Ken Kesey’s Great Notion of Turbulence
Chaos in the Pacific Northwest
I recently began re-reading Sometimes a Great Notion, Ken Kesey’s monumental second novel published in 1964, and one of my favorite books. Even though I read it over 20 years ago, I still remember many of the most famous scenes. More remarkable, perhaps, is the fact that I vividly recall the haunting descriptions of the Pacific northwest so magically captured by Kesey.
When I read about the chaotic aspects of turbulence, especially as described by James Gleick in Chaos: Making a New Science, I am always reminded of Great Notion’s opening passage:
Along the western slopes of the Oregon Coastal Range … come look: the hysterical crashing of tributaries as they merge into the Wakonda Auga River. … The first little washes flashing like thick rushing winds through sheep sorrel and clover, ghost fern and nettle, sheering, cutting … forming branches. Then, through bearberry and salmonberry, blueberry and blackberry, the branches crashing into creek, into streams. Finally, in the foothills, through tamarack and sugar pine, shittim bark and silver spruce — and the green and blue mosaic of Douglas fir — the actual river falls 500 feet … and look: opens out upon the fields.”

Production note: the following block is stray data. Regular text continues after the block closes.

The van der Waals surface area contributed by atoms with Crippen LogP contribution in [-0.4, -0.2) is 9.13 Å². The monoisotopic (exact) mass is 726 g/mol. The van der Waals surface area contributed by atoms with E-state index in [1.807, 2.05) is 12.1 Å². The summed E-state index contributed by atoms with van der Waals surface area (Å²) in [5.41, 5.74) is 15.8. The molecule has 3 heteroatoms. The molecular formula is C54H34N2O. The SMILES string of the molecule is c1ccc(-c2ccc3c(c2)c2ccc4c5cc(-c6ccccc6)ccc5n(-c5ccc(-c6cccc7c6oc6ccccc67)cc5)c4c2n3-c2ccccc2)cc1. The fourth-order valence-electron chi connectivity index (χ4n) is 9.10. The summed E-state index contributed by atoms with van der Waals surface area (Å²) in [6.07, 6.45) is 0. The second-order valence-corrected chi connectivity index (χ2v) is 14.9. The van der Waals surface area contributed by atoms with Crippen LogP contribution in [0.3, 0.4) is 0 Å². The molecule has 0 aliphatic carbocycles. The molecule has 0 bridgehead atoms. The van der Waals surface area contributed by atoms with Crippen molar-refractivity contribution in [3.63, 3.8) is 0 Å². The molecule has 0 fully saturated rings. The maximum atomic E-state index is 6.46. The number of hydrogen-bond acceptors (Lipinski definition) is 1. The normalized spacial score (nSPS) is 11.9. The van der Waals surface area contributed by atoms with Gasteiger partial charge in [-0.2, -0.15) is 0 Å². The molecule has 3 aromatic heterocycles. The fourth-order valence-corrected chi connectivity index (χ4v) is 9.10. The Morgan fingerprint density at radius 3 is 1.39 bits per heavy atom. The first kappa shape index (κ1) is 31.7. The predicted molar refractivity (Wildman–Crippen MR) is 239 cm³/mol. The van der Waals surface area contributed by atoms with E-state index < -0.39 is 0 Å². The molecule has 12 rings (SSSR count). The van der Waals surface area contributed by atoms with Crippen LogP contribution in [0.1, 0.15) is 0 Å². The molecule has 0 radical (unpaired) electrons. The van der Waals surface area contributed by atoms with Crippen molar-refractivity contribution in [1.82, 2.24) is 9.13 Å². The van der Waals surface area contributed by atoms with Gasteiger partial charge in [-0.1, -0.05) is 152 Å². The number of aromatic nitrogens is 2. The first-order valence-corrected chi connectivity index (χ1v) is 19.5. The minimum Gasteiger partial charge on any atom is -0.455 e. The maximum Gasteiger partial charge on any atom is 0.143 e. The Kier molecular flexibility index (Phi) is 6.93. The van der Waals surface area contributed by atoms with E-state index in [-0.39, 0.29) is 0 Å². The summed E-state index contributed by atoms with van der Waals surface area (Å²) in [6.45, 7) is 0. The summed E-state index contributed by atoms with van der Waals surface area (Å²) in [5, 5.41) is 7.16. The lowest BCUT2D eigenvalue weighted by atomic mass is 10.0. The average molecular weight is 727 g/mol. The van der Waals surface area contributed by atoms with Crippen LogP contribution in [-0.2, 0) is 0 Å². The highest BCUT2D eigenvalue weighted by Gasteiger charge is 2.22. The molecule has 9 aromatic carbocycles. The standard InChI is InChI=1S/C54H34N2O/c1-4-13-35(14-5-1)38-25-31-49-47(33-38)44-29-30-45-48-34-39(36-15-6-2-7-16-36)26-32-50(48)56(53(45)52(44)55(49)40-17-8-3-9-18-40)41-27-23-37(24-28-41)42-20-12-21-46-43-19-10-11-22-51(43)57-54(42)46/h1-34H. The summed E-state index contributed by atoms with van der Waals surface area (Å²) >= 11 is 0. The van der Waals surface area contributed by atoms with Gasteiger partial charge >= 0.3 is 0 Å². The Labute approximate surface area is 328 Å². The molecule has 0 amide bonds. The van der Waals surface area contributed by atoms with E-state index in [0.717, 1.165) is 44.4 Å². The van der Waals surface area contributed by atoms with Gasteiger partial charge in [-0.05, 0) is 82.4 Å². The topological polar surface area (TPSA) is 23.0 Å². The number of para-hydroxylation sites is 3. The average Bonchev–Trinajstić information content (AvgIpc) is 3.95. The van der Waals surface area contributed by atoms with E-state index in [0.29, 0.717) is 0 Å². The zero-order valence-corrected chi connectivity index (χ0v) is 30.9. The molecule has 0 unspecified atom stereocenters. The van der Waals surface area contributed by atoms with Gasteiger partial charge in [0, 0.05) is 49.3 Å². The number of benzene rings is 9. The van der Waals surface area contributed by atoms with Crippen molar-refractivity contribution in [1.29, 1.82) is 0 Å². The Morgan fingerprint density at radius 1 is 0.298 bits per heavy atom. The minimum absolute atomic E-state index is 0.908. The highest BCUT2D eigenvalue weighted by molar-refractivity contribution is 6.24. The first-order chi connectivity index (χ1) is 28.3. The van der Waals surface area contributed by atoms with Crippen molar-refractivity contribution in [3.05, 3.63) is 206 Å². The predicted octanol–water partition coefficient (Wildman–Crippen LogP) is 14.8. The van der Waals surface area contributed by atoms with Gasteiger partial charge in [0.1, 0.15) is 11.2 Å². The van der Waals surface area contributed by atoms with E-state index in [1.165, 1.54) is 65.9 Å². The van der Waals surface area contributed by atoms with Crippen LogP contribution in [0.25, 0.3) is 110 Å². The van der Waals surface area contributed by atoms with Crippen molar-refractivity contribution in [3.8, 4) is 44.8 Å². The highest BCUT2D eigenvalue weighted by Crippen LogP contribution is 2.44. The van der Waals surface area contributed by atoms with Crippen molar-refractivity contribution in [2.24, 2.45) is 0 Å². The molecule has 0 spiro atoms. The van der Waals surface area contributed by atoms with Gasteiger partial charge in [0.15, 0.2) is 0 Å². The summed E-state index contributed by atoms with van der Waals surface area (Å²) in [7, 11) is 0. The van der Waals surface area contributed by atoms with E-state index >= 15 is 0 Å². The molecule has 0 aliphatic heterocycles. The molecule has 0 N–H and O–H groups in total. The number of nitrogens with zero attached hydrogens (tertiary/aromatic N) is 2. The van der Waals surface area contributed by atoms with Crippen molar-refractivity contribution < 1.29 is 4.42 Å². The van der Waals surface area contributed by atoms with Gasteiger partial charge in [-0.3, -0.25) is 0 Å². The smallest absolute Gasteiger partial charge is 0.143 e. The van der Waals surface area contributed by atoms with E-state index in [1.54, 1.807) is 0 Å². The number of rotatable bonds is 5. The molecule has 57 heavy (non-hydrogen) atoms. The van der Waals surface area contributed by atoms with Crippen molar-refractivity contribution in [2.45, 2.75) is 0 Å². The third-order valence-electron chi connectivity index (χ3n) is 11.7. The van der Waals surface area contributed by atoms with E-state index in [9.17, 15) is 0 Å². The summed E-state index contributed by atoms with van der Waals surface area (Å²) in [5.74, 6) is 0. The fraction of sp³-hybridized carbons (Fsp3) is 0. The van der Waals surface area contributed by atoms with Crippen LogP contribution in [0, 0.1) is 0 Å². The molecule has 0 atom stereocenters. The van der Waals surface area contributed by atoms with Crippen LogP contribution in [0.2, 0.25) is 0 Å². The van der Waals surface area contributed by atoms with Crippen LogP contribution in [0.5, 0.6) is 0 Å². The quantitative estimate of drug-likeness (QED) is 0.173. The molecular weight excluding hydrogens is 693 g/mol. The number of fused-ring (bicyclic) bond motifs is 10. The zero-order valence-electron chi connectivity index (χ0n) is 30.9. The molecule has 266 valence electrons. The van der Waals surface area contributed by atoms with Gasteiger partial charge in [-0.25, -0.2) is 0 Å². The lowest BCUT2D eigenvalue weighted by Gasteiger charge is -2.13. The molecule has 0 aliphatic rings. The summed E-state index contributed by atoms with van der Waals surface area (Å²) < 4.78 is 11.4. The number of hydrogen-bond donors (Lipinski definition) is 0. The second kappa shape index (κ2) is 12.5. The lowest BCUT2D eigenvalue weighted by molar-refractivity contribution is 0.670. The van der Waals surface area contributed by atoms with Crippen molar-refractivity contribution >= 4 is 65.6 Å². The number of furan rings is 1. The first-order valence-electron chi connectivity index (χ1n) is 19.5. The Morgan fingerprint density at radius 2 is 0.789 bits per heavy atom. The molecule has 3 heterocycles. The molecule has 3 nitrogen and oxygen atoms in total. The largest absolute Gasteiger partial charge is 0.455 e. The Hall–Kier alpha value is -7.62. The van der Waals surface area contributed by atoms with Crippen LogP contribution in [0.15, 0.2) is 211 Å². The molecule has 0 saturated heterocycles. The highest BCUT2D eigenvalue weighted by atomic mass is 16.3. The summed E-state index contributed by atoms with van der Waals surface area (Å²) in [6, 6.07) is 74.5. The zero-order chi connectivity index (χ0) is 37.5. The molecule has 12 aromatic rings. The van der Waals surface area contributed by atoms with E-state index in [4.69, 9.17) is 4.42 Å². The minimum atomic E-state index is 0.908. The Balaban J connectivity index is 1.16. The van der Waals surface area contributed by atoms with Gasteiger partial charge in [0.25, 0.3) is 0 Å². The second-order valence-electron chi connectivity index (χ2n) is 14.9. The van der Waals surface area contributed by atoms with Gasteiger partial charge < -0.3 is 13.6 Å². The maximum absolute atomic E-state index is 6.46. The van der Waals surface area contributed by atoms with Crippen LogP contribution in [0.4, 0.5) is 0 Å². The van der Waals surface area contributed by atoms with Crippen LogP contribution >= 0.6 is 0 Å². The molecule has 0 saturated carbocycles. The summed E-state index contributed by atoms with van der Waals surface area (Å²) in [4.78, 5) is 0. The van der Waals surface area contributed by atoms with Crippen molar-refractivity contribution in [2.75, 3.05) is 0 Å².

Many others feel the same way as I do about Great Notion. In a 1997 survey, the Seattle Post-Intelligencer published a list of the 12 Essential Northwest Books. Sometimes a Great Notion was #1, after being named the top book by over 1/3rd of the participants.
According to Kesey (who died in 2001), “I think ‘Sometimes a Great Notion’ is the best thing I’ll ever write…Writing it was much different from ‘Cuckoo’s Nest,’ which often seemed like filling in the blanks. ‘Notion,’ to my mind, is a great piece of work. People sometimes ask me why I don’t write something like that again and I reply that I simply can’t. I can’t keep all that in my head at once anymore. Why, on ‘Notion,’ I used to work 30 hours at a stretch — you’ve got to have youth to do that.”
I don’t know how the book fares on re-reading, 20 years after my initial reading. Maybe one must also “have youth” to really embrace the novel’s sprawling, non-linear, 627 page narrative. I do know, however, that I will always be mesmerized by the “the hysterical crashing of tributaries as they merge into the Wakonda Auga River…”
Originally published Monday, March 13, 2006 at www.fractalog.com.